Exercise. A moderate program of aerobic exercise such as brisk walking, bicycling, swimming, or running for 30-45 minutes most days of the week can produce a drop of about 10 points in elevated systolic and diastolic levels. It can also help you lose weight and handle stress. Consult your physician before starting a new exercise program.
Ask Your Doctor About Aspirin. Some health care professionals recommend taking a daily dose of aspirin for people with heart disease. Only take a daily dose if your doctor advises you to do so.
Take Medications if You Need Them. Finding the right medications requires patience and good communication between you and your doctor. Do not take any medications without first consulting your physician.
Limit Alcohol. Moderate drinkers (no more than two drinks a day for men, and one drink a day for women) actually have lower risk for heart disease than nondrinkers. However, at higher levels, drinking aggravates hypertension, reduces your heart’s pumping ability, and interferes with the effectiveness of medications.
Quit Smoking. When a smoker lights up, their systolic blood pressure (the first number) can go up more than 20 points on average, then go back down over the next half hour. So smokers with high-normal readings actually have intermittent high blood pressure every time they smoke. Quitting isn’t easy—get help. It takes most people many attempts before they quit for good—so don’t give up! If you succeed, your risk of heart disease will be cut in half within a year.
For most, a diet high in saturated fats is the primary cause for high blood cholesterol and LDL levels. But recent research indicates that to really control the problem, you need to exercise as well as eat a low-fat, low-cholesterol diet. Doing just one isn’t nearly as effective. Here are 8 strategies:
REDUCE TOTAL FAT INTAKE to no more than 30% of your total daily calories.
REDUCE SATURATED FAT to no more than one-third of the fat you eat. Major sources of saturated fat include butter, cheese, whole milk, cream, meat, poultry, chocolate, coconut, palm and palm kernel oil, lard and solid shortenings. Most processed foods such as cookies, crackers, and other bakery goods contain trans fatty acids which increase cholesterol. Look for “hydrogenated” or “partially hydrogenated” oils on labels and avoid them.
REPLACE SATURATED FATS with mono-unsaturated “good” fats like olive oil, canola oil, and nuts, which can lower cholesterol. Poly-unsaturated fats like corn, sesame, safflower, soybean, and sunflower oils are good too. Use these oils for cooking and salads, and always bake or broil your food rather than frying. Instead of butter or stick margarine, spread or dip your bread in olive oil.
REDUCE DIETARY CHOLESTEROL to 300 milligrams per day by avoiding dairy products made with whole milk and cream, egg yolks, and organ meats such as liver.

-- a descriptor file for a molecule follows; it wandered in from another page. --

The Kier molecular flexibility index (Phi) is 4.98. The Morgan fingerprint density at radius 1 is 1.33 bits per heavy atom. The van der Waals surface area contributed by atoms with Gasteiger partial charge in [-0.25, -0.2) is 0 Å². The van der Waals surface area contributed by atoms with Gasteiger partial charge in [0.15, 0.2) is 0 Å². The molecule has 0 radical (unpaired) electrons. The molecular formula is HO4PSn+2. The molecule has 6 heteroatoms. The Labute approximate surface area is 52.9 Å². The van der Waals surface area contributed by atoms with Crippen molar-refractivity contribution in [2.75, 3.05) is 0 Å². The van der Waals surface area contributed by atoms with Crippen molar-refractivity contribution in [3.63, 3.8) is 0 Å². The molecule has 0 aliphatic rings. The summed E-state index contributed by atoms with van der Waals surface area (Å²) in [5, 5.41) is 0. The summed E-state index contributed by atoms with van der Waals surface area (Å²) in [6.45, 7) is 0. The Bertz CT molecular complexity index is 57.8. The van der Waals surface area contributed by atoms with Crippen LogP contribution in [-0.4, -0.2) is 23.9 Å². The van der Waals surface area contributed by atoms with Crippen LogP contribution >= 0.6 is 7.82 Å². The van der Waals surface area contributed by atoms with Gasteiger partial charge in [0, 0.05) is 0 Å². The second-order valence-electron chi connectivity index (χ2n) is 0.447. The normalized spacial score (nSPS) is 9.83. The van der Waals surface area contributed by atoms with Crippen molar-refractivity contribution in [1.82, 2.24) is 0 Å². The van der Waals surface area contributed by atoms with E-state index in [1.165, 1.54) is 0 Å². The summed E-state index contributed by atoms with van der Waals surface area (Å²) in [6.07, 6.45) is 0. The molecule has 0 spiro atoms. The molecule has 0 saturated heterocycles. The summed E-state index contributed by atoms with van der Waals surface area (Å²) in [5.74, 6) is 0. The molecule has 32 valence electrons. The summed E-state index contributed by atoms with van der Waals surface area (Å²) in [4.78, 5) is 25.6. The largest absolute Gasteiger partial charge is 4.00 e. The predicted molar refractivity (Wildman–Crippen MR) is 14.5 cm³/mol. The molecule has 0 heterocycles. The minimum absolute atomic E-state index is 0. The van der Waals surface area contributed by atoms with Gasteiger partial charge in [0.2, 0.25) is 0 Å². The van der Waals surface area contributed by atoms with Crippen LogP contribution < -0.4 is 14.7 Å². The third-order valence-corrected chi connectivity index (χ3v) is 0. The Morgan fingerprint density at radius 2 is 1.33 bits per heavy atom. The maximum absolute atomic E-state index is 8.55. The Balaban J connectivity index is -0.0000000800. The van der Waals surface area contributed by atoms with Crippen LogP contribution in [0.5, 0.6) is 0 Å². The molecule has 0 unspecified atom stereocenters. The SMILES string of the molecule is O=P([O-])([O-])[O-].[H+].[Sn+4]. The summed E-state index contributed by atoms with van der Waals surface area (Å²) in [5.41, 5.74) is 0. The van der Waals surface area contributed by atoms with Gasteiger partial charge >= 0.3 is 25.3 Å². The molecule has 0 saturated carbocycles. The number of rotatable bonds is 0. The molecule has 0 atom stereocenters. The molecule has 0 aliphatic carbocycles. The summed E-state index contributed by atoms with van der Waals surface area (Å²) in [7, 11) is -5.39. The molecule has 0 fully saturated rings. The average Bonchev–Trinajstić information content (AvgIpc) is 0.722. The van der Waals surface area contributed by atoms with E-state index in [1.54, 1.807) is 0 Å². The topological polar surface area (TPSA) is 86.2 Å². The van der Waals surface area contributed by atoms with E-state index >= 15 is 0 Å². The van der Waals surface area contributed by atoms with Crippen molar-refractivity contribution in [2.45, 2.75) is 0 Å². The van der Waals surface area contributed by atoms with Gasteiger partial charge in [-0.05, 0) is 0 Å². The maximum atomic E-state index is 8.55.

EAT MORE FISH. Research shows that certain fatty fish oils in the omega-3 group reduce blood cholesterol levels. Fish especially rich in omega-3 oils are salmon, tuna, mackerel, lake trout, bluefish, herring, and sardines.
EXERCISE. Aerobic exercise, along with improving your diet, can reduce your blood cholesterol levels by up to 15%. Exercise will also help you lose weight and keep it off. Talk to your doctor about starting an exercise program.
TAKE MEDS IF PRESCRIBED. If your total cholesterol, especially your LDL level, remains high despite diet changes and exercise, your doctor may recommend medications.
EAT AT LEAST 5 FRUITS AND VEGETABLES A DAY. They help lower LDL (bad) cholesterol according to a variety of studies. It appears that people who eat multiple servings of fruits and vegetables each day consume less saturated fat and have healthier diets. In addition, it also appears that fruits and veggies play an important role in lowering the risk of coronary artery disease.
The Dietary Approach to Stop Hypertension (DASH) is an eating plan which lowers blood pressure effectively and quickly. It is recommended for everyone, whether or not they have high blood pressure. It’s based on a 2,000 a day calorie diet. Most women only need about 1,600 calories, while men use about 2,400 calories.
Source: National Heart, Lung, and Blood Institute
American Heart Associationwww.americanheart.orgNational Stroke Associationwww.stroke.org
WELCOA (Wellness Council of America) 17002 Marcy Street, Suite 140Omaha, NE 68118Phone: (402) 827-3590www.welcoa.org
©2014 Wellness Councils of America 101612
The information contained in this brochure has been carefully reviewed for accuracy. It is not intended to replace the advice of your physician or health care provider.